The Australian Army is about to find out that deciding to pull out of Afghanistan is one thing. Getting home is something else again.
When it does return, with other troops from East Timor and the Solomon Islands, the army will be without serious foreign commitments for the first time in 13 years, stretching resources as its budget is cut, and preparing for a vastly different future.
The Government is already planning to avoid the pit into which the army fell after the Vietnam War, but even with guarantees of no cuts in numbers and promises of huge amounts of new equipment it faces big changes in the way it operates.
First up will be the return from Afghanistan, due to be completed for all but Special Forces and advisory teams by late next year as the Afghan National Security Forces take over from international troops.
In Uruzgun Province, where Australian forces are centred, transition to Afghan control began in July and Prime Minister Julia Gillard told Parliament that the process was on track.
Most of the more than 1500 Australian troops should be gone by between April and October next year.
Each soldier will be bringing back kit worth almost A$30,000 ($38,250), including body armour, night vision glasses and weapons. That is only the start.
The army also needs to bring back ground-penetrating radar trucks and mine rollers used to clear improvised explosive devices, early warning systems, surveillance drones, trucks, armoured vehicles, helicopters and a mass of other equipment.
In all, about A$2.5 billion worth of equipment and supplies will be shipped home, including 350 vehicles, 1600 accommodation modules, 600 shipping containers and about 3500 computers.
While some will be flown to Australia aboard the air force's giant C-17 Globemasters and C130 Hercules, most will have to be hauled overland - probably through Pakistan - to be loaded aboard commercial ships.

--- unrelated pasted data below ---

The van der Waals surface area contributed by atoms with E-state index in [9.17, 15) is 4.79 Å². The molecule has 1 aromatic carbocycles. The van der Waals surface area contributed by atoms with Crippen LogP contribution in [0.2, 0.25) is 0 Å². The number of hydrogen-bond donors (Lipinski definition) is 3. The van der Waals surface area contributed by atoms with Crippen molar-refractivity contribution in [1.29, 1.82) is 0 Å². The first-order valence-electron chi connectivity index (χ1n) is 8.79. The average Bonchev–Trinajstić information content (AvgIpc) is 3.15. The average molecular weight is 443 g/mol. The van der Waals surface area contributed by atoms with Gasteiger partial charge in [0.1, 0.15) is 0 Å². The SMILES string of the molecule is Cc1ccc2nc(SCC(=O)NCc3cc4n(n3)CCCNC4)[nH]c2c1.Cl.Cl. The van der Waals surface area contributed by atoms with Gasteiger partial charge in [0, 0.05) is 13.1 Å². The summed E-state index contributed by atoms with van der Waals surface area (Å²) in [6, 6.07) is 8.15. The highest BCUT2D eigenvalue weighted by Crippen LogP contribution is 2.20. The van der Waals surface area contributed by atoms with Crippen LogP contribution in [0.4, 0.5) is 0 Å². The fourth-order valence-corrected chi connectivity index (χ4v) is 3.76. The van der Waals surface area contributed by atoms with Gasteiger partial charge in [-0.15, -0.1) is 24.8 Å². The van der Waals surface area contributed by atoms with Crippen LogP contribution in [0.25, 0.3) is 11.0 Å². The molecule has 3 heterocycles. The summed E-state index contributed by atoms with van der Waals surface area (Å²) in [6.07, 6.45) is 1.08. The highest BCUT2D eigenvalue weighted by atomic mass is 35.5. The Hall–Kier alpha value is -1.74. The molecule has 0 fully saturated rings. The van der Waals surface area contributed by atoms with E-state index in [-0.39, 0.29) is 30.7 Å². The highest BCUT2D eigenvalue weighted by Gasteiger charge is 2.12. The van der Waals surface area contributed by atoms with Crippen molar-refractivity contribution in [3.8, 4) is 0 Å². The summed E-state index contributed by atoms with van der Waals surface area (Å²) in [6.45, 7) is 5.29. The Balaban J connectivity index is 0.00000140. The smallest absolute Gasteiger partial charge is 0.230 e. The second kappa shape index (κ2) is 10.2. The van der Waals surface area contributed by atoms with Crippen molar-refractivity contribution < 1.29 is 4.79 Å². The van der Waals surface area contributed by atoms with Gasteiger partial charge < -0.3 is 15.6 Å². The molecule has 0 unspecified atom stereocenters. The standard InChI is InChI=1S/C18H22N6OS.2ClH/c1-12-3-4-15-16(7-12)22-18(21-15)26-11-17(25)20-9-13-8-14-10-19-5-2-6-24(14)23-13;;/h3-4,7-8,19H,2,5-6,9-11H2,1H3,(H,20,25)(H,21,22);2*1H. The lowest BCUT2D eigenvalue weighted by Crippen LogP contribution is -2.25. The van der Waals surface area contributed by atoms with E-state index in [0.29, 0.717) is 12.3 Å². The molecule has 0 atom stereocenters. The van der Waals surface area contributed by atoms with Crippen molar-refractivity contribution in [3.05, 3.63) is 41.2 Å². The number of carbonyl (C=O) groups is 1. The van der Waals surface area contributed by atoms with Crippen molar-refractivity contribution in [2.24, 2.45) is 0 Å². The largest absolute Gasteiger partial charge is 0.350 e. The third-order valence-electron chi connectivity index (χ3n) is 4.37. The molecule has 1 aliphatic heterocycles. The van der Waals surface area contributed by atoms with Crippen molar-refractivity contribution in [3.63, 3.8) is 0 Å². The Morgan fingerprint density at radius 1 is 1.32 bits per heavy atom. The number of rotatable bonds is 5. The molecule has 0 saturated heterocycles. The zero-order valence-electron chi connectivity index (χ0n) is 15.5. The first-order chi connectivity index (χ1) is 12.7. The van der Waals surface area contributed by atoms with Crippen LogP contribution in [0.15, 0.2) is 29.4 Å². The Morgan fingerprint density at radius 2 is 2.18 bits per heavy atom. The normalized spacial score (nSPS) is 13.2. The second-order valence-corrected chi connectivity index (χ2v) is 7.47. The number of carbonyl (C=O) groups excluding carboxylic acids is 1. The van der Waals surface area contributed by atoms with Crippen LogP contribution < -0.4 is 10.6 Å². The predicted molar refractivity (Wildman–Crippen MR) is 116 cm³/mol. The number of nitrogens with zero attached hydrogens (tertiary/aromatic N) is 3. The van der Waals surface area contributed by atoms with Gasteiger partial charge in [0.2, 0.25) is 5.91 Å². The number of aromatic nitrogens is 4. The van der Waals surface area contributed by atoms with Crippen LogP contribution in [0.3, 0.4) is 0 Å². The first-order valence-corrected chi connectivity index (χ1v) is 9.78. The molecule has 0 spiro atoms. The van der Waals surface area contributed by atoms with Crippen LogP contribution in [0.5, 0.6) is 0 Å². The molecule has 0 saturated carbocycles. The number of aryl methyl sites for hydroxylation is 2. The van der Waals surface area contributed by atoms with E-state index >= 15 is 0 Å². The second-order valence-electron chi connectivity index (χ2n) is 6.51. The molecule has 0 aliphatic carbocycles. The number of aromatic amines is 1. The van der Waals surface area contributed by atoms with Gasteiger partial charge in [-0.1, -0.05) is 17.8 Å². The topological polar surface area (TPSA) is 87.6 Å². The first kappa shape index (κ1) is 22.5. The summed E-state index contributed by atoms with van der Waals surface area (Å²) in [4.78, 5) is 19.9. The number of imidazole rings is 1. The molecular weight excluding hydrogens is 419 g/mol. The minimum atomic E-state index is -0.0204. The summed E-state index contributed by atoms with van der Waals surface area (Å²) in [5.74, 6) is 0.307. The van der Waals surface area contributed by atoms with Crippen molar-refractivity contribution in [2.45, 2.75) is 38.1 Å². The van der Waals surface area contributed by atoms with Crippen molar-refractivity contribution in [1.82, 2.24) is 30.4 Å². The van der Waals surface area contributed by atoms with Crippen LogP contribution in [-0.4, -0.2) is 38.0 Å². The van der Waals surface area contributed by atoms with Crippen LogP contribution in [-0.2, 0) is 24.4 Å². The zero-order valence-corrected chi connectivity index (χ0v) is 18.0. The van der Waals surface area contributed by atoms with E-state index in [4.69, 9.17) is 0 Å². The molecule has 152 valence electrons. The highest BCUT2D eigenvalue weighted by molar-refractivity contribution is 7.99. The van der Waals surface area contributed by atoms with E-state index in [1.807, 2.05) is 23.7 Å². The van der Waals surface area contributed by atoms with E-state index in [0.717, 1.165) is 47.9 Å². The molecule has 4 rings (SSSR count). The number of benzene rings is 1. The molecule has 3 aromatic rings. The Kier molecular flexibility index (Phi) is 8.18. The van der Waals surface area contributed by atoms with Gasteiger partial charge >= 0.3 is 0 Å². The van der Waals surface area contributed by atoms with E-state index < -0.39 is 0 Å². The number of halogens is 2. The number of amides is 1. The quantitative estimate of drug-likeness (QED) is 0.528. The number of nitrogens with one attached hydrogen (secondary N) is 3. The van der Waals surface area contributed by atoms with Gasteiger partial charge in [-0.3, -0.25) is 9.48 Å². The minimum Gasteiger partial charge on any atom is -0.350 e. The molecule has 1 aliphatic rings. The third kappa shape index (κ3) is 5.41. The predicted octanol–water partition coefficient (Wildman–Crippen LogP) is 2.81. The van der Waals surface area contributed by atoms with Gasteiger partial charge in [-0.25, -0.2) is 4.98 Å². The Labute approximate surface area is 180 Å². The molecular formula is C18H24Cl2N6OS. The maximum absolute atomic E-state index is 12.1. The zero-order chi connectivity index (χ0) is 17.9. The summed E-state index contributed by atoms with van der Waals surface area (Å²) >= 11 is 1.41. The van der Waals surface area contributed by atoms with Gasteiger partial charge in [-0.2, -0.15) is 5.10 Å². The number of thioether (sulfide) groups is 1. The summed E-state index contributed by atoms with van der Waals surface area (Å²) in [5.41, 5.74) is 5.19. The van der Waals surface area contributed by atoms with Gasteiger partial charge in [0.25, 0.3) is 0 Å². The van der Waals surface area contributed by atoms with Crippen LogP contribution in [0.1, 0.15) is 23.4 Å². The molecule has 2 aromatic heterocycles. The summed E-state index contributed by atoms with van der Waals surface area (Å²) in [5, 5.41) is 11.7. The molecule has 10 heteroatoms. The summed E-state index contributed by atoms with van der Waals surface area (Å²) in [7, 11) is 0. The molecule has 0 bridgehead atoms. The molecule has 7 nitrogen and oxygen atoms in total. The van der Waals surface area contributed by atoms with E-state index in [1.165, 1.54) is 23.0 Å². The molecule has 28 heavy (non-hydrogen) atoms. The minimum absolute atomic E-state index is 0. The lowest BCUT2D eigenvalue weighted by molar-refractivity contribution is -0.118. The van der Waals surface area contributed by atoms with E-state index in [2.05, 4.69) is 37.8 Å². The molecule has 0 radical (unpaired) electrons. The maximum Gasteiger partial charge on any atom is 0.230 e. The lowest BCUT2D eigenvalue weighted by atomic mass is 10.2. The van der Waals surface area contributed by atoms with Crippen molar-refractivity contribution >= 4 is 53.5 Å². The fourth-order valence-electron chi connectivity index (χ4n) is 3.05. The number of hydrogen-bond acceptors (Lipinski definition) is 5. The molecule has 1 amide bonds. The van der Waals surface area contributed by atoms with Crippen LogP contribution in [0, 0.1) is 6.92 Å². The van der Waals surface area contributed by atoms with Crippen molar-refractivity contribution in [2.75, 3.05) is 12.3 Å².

"This is a massive logistical exercise in its own right," Defence Materiel Minister Jason Clare said. "Getting it out will require hundreds of personnel to go in. A planning team has been working on the task since the start of the year."
Clare told a land warfare conference in Melbourne that a bigger challenge was to ensure Australia did not make the same mistakes as it did after Vietnam, when the army was "hollowed out" and lost key skills and experience.
"We can't let that happen again," he said. "That's why despite the savings made in the budget we have made it clear there will be no reduction in personnel - in the army, navy or air force."
Defence planners are completing a white paper to set out Australia's emerging strategic future, heavily influenced by the rise of China and India, and likely demands in the immediate neighbourhood.
Clare said the Government was also working on strategies to keep its defence industry intact after projects ended to ensure skills and capabilities were available for planned acquisitions including a new submarine fleet and the army's A$10 billion Land 400 vehicle.
The Land 400 project - the biggest and most expensive yet planned for the army - will develop replacements for armoured combat vehicles.
But far more sweeping changes are planned, with plans to develop the army, air force and navy as a joint force in a complex, high-tech future in which it will be expected to act equally effectively in mountains, deserts and small Pacific states, often in coalitions and working with other government agencies.
A key change for the army will be the development of amphibious skills, similar to the United States Marines, based on the two aircraft carrier-sized ships now being built.
Homeward bound: the logistics of withdrawal
*As well as about 1500 soldiers, the army has to ship back A$2.8 billion ($3.6 billion) worth of equipment, including more than 2000 portable homes and containers, and 350 vehicles.
*Some will be flown home by the air force, but most will have to be shipped back to Australia aboard commercial vessels.
*With troops also returning from East Timor and the Solomons, the army will be without a big foreign commitment for the first time in 13 years.
*Planners are already working to ensure that the mistakes that gutted the army after Vietnam are not repeated.